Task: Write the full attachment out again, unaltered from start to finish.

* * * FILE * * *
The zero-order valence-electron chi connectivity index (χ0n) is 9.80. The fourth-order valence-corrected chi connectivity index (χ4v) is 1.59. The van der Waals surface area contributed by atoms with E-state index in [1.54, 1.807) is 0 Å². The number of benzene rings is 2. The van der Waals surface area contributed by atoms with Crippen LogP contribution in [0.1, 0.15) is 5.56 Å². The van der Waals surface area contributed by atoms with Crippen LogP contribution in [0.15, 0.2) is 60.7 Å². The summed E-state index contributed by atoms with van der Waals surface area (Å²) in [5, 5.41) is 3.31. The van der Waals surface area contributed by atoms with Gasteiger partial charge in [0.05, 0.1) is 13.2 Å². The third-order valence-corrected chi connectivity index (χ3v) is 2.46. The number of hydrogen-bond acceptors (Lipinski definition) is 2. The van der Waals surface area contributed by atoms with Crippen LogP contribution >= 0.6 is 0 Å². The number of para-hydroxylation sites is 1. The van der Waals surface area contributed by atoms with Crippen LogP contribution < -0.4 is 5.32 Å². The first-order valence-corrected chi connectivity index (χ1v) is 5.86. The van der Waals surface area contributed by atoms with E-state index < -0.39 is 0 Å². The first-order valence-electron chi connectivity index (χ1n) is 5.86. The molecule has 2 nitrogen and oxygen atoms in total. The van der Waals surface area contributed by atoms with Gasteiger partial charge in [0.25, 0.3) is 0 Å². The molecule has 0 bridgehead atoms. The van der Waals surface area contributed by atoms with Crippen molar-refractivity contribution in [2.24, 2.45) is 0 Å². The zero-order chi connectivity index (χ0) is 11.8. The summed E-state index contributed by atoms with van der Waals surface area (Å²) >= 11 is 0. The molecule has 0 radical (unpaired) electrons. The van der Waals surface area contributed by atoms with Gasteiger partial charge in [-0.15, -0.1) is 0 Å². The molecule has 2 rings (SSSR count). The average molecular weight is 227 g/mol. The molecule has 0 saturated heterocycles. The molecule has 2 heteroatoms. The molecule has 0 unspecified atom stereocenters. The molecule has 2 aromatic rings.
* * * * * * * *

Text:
The zero-order valence-electron chi connectivity index (χ0n) is 9.80. The fourth-order valence-corrected chi connectivity index (χ4v) is 1.59. The van der Waals surface area contributed by atoms with E-state index in [1.54, 1.807) is 0 Å². The number of benzene rings is 2. The van der Waals surface area contributed by atoms with Crippen LogP contribution in [0.1, 0.15) is 5.56 Å². The van der Waals surface area contributed by atoms with Crippen LogP contribution in [0.15, 0.2) is 60.7 Å². The summed E-state index contributed by atoms with van der Waals surface area (Å²) in [5, 5.41) is 3.31. The van der Waals surface area contributed by atoms with Gasteiger partial charge in [0.05, 0.1) is 13.2 Å². The third-order valence-corrected chi connectivity index (χ3v) is 2.46. The number of hydrogen-bond acceptors (Lipinski definition) is 2. The van der Waals surface area contributed by atoms with Crippen LogP contribution >= 0.6 is 0 Å². The number of para-hydroxylation sites is 1. The van der Waals surface area contributed by atoms with Crippen LogP contribution < -0.4 is 5.32 Å². The first-order valence-corrected chi connectivity index (χ1v) is 5.86. The van der Waals surface area contributed by atoms with E-state index < -0.39 is 0 Å². The first-order valence-electron chi connectivity index (χ1n) is 5.86. The molecule has 2 nitrogen and oxygen atoms in total. The van der Waals surface area contributed by atoms with Gasteiger partial charge in [0.25, 0.3) is 0 Å². The molecule has 0 bridgehead atoms. The van der Waals surface area contributed by atoms with Crippen molar-refractivity contribution in [2.24, 2.45) is 0 Å². The zero-order chi connectivity index (χ0) is 11.8. The summed E-state index contributed by atoms with van der Waals surface area (Å²) >= 11 is 0. The molecule has 0 radical (unpaired) electrons. The van der Waals surface area contributed by atoms with Gasteiger partial charge in [-0.15, -0.1) is 0 Å². The molecule has 2 rings (SSSR count). The average molecular weight is 227 g/mol. The molecule has 0 saturated heterocycles. The molecule has 2 heteroatoms. The molecule has 0 unspecified atom stereocenters. The molecule has 2 aromatic rings.